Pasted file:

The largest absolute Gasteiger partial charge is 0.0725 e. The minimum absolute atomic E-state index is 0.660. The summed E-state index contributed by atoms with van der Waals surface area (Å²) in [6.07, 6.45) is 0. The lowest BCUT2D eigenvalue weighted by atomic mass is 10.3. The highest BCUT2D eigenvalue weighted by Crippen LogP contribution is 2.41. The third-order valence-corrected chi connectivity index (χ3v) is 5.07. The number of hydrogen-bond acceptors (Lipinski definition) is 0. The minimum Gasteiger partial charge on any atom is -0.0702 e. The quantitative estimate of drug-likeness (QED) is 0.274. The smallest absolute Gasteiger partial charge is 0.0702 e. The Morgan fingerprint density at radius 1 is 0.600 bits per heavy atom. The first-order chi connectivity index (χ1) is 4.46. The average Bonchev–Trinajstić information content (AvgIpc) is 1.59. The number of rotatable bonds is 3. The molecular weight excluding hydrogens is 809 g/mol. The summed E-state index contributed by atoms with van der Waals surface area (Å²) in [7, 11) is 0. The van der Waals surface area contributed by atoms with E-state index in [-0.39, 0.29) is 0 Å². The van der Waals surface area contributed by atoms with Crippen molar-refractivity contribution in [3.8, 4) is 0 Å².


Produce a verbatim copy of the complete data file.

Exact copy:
The largest absolute Gasteiger partial charge is 0.0725 e. The minimum absolute atomic E-state index is 0.660. The summed E-state index contributed by atoms with van der Waals surface area (Å²) in [6.07, 6.45) is 0. The lowest BCUT2D eigenvalue weighted by atomic mass is 10.3. The highest BCUT2D eigenvalue weighted by Crippen LogP contribution is 2.41. The third-order valence-corrected chi connectivity index (χ3v) is 5.07. The number of hydrogen-bond acceptors (Lipinski definition) is 0. The minimum Gasteiger partial charge on any atom is -0.0702 e. The quantitative estimate of drug-likeness (QED) is 0.274. The smallest absolute Gasteiger partial charge is 0.0702 e. The Morgan fingerprint density at radius 1 is 0.600 bits per heavy atom. The first-order chi connectivity index (χ1) is 4.46. The average Bonchev–Trinajstić information content (AvgIpc) is 1.59. The number of rotatable bonds is 3. The molecular weight excluding hydrogens is 809 g/mol. The summed E-state index contributed by atoms with van der Waals surface area (Å²) in [7, 11) is 0. The van der Waals surface area contributed by atoms with E-state index in [-0.39, 0.29) is 0 Å². The van der Waals surface area contributed by atoms with Crippen molar-refractivity contribution in [3.8, 4) is 0 Å².